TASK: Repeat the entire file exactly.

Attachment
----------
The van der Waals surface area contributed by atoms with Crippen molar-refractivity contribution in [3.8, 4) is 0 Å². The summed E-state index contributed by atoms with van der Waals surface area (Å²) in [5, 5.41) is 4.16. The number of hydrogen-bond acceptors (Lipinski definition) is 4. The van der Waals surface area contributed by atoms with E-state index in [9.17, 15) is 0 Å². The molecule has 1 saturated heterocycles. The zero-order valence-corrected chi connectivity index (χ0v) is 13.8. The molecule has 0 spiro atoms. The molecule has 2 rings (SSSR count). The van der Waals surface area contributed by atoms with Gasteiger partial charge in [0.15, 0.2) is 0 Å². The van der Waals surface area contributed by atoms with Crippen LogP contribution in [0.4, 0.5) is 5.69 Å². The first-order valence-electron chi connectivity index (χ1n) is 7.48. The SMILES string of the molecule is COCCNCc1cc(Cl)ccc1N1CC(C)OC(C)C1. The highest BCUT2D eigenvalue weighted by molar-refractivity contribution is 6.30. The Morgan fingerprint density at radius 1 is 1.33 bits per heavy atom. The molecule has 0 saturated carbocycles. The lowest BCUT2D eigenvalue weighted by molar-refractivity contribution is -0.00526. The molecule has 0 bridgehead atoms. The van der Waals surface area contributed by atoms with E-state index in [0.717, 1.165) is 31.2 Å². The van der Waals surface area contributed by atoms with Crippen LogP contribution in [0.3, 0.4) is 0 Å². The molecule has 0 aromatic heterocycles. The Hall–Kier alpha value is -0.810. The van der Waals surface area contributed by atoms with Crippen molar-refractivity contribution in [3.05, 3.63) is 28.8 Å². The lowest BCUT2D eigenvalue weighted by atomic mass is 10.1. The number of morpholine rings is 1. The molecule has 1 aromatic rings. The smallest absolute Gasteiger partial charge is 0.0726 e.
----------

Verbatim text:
The van der Waals surface area contributed by atoms with Crippen molar-refractivity contribution in [3.8, 4) is 0 Å². The summed E-state index contributed by atoms with van der Waals surface area (Å²) in [5, 5.41) is 4.16. The number of hydrogen-bond acceptors (Lipinski definition) is 4. The van der Waals surface area contributed by atoms with E-state index in [9.17, 15) is 0 Å². The molecule has 1 saturated heterocycles. The zero-order valence-corrected chi connectivity index (χ0v) is 13.8. The molecule has 0 spiro atoms. The molecule has 2 rings (SSSR count). The van der Waals surface area contributed by atoms with Gasteiger partial charge in [0.15, 0.2) is 0 Å². The van der Waals surface area contributed by atoms with Crippen LogP contribution in [0.4, 0.5) is 5.69 Å². The first-order valence-electron chi connectivity index (χ1n) is 7.48. The SMILES string of the molecule is COCCNCc1cc(Cl)ccc1N1CC(C)OC(C)C1. The highest BCUT2D eigenvalue weighted by molar-refractivity contribution is 6.30. The Morgan fingerprint density at radius 1 is 1.33 bits per heavy atom. The molecule has 0 saturated carbocycles. The lowest BCUT2D eigenvalue weighted by molar-refractivity contribution is -0.00526. The molecule has 0 bridgehead atoms. The van der Waals surface area contributed by atoms with E-state index in [0.717, 1.165) is 31.2 Å². The van der Waals surface area contributed by atoms with Crippen LogP contribution in [0.3, 0.4) is 0 Å². The molecule has 0 aromatic heterocycles. The Hall–Kier alpha value is -0.810. The van der Waals surface area contributed by atoms with Crippen molar-refractivity contribution in [3.05, 3.63) is 28.8 Å². The lowest BCUT2D eigenvalue weighted by atomic mass is 10.1. The number of morpholine rings is 1. The molecule has 1 aromatic rings. The smallest absolute Gasteiger partial charge is 0.0726 e.